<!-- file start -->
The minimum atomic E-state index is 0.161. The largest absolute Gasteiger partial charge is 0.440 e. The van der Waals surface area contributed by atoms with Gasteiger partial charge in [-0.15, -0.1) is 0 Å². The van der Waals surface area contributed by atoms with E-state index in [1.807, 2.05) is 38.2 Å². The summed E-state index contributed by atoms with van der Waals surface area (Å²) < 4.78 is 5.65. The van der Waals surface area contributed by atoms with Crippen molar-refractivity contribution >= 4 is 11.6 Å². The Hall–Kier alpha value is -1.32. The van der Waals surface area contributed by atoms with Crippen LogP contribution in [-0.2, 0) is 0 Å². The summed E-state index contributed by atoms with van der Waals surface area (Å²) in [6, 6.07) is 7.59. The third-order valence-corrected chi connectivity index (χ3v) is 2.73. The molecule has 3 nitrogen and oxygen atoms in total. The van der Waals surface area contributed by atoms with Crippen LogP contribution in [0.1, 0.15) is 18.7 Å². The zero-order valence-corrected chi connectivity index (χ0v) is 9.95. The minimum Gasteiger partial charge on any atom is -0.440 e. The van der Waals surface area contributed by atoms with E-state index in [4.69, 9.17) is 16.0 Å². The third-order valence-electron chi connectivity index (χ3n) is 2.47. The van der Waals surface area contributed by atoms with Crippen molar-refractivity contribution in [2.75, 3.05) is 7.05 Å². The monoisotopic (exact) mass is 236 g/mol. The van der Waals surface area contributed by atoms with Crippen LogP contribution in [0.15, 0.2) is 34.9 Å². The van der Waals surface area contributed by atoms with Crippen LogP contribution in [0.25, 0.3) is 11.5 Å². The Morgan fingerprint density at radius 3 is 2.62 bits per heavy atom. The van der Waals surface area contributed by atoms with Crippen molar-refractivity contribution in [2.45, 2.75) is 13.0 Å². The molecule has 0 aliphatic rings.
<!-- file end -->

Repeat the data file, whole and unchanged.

The minimum atomic E-state index is 0.161. The largest absolute Gasteiger partial charge is 0.440 e. The van der Waals surface area contributed by atoms with Gasteiger partial charge in [-0.15, -0.1) is 0 Å². The van der Waals surface area contributed by atoms with E-state index in [1.807, 2.05) is 38.2 Å². The summed E-state index contributed by atoms with van der Waals surface area (Å²) < 4.78 is 5.65. The van der Waals surface area contributed by atoms with Crippen molar-refractivity contribution >= 4 is 11.6 Å². The Hall–Kier alpha value is -1.32. The van der Waals surface area contributed by atoms with Crippen LogP contribution in [-0.2, 0) is 0 Å². The summed E-state index contributed by atoms with van der Waals surface area (Å²) in [6, 6.07) is 7.59. The third-order valence-corrected chi connectivity index (χ3v) is 2.73. The molecule has 3 nitrogen and oxygen atoms in total. The van der Waals surface area contributed by atoms with Crippen LogP contribution in [0.1, 0.15) is 18.7 Å². The zero-order valence-corrected chi connectivity index (χ0v) is 9.95. The minimum Gasteiger partial charge on any atom is -0.440 e. The van der Waals surface area contributed by atoms with E-state index in [4.69, 9.17) is 16.0 Å². The third-order valence-electron chi connectivity index (χ3n) is 2.47. The van der Waals surface area contributed by atoms with Crippen molar-refractivity contribution in [2.75, 3.05) is 7.05 Å². The monoisotopic (exact) mass is 236 g/mol. The van der Waals surface area contributed by atoms with Crippen LogP contribution in [0.15, 0.2) is 34.9 Å². The van der Waals surface area contributed by atoms with Crippen LogP contribution in [0.25, 0.3) is 11.5 Å². The Morgan fingerprint density at radius 3 is 2.62 bits per heavy atom. The van der Waals surface area contributed by atoms with Crippen molar-refractivity contribution in [2.45, 2.75) is 13.0 Å². The molecule has 0 aliphatic rings.